PORTLAND, Maine — Cianbro chairman Peter Vigue gets a little bit frustrated with talk of Maine’s high energy prices, because the state can claim New England’s lowest average electricity costs since about 2008.
“It’s really a distraction and convinces people that we’re not going to be competitive,” Vigue said.
From experience at the helm of a construction firm in Pittsfield that has won contracts around the country and last year brought on 300 more employees to boost its headcount to about 1,750, Vigue said politicians should trumpet Maine’s low power costs relative to other New England states.
The price of electricity in Maine is lower than the average for other New England states but higher than states in other regions, according to monthly retail price data from the U.S. Energy Information Administration.
Where is the competition?
What’s harder to pin down is whether there’s an economic impact from elected officials, most notably Gov. Paul LePage, and other policymakers railing against Maine’s energy costs and blaming the state’s economic woes on them.
Vigue thinks there is.
“It affects the economy of the state and the perception that people have of our state,” Vigue said in a telephone interview. “And the New England states are our primary competitors in bringing business here.”
Patrick Woodcock, director of the Governor’s Energy Office, said Vigue is right about Maine’s competitiveness within the region, but that concern with major manufacturers takes a broader view.
“The most exposed companies to energy pricing are ones that are not in a competitive advantage in having a comparatively lower priced electricity to other New England states,” Woodcock wrote in an email. “Our forest products industry is competing with Minnesota, Wisconsin, Michigan, North Carolina, Canada and beyond. Our semi-conductor industry is competing globally. [Bath Iron Works] is competing with Florida and Louisiana for the contract for Coast Guard cutters.”
Trouble for Maine’s paper industry has put power prices in sharp relief and framed energy issues for lawmakers in Maine’s Legislature and for LePage, who has through two terms regularly singled out what he calls excessive and uncompetitive energy costs as a top economic burden for businesses.
But Vigue said, at least in the case of Madison, that pointing only to energy costs puts too much blame on what is really the result of a changing market.
“The demand for paper is shrinking and it has been for 25 years and yet we make these statements that are unfounded,” Vigue said.
During public appearances in early April, LePage cited energy costs as the reason the state would lose between 1,200 and 1,500 jobs this summer from two companies, which he has not identified and for which the Bangor Daily News has not yet found evidence. In the wake of the Madison paper mill closing, LePage also pointed to energy costs.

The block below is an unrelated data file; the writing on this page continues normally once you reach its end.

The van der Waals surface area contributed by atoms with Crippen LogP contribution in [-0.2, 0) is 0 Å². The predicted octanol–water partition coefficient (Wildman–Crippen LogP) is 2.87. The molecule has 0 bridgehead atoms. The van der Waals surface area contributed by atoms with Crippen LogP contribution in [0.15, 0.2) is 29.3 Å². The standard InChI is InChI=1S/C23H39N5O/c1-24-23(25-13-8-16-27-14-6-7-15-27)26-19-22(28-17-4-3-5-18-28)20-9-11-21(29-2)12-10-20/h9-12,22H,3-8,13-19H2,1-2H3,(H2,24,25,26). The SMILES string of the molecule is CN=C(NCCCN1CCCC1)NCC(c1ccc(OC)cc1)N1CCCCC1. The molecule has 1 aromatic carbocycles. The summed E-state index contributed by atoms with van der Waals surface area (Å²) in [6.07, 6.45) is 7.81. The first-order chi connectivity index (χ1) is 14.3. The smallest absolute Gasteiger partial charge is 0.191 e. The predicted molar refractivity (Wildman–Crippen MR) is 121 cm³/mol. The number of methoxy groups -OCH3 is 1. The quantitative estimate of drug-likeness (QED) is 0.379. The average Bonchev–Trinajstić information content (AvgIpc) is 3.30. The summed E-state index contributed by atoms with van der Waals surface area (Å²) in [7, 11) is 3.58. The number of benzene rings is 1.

The right message for Maine
So, then, how should policymakers in Maine discuss the state’s relative power prices? What are the goals and what are the appropriate comparisons?
For companies to see an advantage from the regional relation of Maine’s power prices, Woodcock said a company would need a strong case for being here in the first place. Vigue said he thinks there’s a bigger market for that kind of promotion.
“These are cold weather states that have a unique climate, and we need to focus on promoting and sending out that we have the lowest energy costs in all of New England,” Vigue said. “That’s a pretty positive statement, I think.”
For Vigue, it comes down to tone.
“What good does it do to talk about things — especially when they’re not true — in such a way that they just tear the state down and misrepresent the real facts?” Vigue said.
Dana Connors, executive director of the Maine State Chamber of Commerce, said discussing energy policy is a balancing act, and one in which he sees balance, agreeing with Vigue that there’s a regional perspective to promote but noting it’s not all that matters for some businesses.
“Where we run into issues is not the New England reference but the national reference,” Connors said. “When the headquarters of a company looks at the plants that they have throughout a broader territory, then we’re put in the position of comparing ourselves with other states, not just in New England.”
While there are big economic stakes in the direction of future power prices, Connors said, Maine shouldn’t neglect the good foot it can put forward regionally.
“That’s an important advantage and one that we should not shy away from making sure that we promote,” Connors said.